Cambodian-Americans are one of the populations least likely to graduate high school and one of the most likely to drop out of school. Long Beach, California has the highest concentration of Cambodians outside of Southeast Asia, but there is little institutional support and school staff members in the area are unaware of the struggles facing this group.
Cambodian-Americans experience poverty rates nearly three times above the national average. Experts cite Cambodians' shared history of fleeing war as a contributing factor in the drugs and violence that plagues the population. A former gang member explains the protective purpose and origin of gangs in “Cambodia Town.”
Nearly 62 percent of Cambodian immigrants suffer from post-traumatic stress disorder, but a cultural stigma against seeking help for mental health issues causes problems. The Khmer Rouge’s attacks created a generational gap in education, leaving many youths to fend for themselves. Organizations such as the United Cambodian Community and Khmer Girls in Action provide spaces to speak about secondhand trauma and heal.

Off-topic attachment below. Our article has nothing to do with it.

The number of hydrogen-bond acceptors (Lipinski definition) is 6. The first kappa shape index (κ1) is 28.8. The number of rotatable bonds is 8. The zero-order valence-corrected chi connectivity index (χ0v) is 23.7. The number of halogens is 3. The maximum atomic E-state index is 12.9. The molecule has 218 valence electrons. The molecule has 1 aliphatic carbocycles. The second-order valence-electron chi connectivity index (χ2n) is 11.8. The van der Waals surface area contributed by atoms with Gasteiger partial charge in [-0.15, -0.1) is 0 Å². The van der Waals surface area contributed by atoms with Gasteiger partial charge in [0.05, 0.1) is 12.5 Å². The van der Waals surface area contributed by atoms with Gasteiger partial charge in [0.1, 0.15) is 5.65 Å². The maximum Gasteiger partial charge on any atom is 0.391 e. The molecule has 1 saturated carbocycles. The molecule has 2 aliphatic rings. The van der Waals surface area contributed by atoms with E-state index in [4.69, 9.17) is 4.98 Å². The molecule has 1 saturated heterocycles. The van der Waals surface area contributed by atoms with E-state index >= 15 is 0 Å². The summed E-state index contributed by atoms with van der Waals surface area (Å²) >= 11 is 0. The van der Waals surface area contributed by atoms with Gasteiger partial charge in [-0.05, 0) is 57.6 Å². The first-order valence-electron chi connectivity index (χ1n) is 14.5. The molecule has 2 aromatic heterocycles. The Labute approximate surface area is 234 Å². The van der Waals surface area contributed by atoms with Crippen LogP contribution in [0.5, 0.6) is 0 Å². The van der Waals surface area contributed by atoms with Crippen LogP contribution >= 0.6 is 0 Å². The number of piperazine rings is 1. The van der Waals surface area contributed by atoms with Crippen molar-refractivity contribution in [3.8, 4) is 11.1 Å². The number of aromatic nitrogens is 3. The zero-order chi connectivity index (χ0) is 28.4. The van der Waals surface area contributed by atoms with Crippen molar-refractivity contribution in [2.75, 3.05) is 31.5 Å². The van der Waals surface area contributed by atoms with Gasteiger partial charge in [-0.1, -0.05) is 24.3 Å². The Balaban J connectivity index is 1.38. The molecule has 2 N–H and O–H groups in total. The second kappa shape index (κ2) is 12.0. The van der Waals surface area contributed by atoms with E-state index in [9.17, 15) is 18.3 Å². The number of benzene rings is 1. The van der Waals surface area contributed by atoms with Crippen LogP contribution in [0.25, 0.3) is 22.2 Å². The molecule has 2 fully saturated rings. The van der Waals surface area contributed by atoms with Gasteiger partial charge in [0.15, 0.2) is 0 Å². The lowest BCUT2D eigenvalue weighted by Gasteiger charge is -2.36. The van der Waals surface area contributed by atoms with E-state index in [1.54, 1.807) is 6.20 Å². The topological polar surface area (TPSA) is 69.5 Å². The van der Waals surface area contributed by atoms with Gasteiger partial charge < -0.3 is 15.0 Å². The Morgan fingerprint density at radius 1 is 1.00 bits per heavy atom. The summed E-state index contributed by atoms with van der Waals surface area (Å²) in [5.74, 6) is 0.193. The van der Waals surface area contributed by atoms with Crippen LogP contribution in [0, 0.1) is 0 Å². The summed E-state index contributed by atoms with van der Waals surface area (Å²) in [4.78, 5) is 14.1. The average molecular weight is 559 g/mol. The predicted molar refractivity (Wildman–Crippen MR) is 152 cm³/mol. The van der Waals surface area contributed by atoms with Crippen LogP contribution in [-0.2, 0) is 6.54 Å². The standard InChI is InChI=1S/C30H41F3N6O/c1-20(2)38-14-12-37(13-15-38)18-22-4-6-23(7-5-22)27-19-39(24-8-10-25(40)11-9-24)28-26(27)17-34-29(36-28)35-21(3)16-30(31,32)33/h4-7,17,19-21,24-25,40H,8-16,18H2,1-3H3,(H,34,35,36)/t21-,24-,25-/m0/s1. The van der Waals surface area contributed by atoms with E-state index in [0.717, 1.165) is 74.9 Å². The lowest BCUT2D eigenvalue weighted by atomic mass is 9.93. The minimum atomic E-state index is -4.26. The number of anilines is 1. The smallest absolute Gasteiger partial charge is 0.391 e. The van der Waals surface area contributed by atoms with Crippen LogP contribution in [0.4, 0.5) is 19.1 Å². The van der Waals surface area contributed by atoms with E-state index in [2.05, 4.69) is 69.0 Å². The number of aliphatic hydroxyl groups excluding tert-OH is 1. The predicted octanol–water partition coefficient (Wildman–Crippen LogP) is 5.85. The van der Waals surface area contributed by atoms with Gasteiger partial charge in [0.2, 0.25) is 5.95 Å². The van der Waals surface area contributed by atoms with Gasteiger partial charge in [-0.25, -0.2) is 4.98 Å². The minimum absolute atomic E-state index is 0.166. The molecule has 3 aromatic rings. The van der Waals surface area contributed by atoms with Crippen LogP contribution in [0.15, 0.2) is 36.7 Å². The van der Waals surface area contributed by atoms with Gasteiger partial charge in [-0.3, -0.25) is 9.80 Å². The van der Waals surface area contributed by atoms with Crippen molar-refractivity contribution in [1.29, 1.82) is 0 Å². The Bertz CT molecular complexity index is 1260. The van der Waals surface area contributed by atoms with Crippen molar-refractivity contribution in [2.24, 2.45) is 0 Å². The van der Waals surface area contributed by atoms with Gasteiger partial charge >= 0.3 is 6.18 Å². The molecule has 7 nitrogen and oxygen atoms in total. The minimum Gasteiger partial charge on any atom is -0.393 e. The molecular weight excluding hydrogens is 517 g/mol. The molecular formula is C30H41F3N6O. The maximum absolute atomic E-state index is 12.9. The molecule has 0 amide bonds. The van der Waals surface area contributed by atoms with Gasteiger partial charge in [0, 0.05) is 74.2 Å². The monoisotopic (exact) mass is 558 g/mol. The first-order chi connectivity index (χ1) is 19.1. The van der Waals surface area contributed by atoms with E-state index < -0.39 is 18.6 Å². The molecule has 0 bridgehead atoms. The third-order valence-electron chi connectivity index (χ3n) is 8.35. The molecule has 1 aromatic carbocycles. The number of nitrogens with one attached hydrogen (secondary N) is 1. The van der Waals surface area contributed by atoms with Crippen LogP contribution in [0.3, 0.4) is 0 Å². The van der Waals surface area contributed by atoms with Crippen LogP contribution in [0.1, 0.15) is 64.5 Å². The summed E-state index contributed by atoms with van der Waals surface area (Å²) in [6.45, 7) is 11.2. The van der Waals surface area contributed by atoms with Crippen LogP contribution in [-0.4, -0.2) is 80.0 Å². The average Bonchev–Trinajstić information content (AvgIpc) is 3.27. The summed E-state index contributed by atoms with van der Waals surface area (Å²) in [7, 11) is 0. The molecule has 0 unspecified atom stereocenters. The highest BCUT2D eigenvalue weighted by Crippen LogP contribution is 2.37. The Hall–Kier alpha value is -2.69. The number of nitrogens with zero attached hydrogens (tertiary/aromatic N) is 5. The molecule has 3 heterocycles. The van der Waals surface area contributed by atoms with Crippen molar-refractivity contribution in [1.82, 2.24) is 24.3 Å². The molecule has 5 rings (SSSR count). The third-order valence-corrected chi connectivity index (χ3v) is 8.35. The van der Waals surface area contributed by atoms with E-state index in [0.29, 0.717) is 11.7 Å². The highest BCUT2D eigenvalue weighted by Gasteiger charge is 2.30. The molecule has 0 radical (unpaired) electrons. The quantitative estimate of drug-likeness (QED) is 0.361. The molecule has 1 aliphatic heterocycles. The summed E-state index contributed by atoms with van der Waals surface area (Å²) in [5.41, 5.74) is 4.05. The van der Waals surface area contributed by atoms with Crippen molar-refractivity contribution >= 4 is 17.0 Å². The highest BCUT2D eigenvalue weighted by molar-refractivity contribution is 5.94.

With nearly 250,000 new Southeast Asian refugees in the last ten years, the United States education system needs to develop responsive supports to the needs of these students. For many Cambodian-Americans, connecting with their heritage remains an important and critical aspect in their success. Preview a video about Rochester, New York’s response to mothers of color experiencing child death rates twice that of white mothers.
Credits: Pass or Fail in Cambodia Town
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Asian Americans are the best-educated and highest-income ethnic group in the United States. They are often referred to as the “model minority,” suggesting that all Asians are successful in school and in life. But Southeast Asian Americans have some of the lowest high school completion rates in the nation. Visit Long Beach, California—the city with America’s largest Cambodian community—to find out why this educational crisis is occurring and what people are doing about it.
Length: 26 minutes
Copyright date: ©2014
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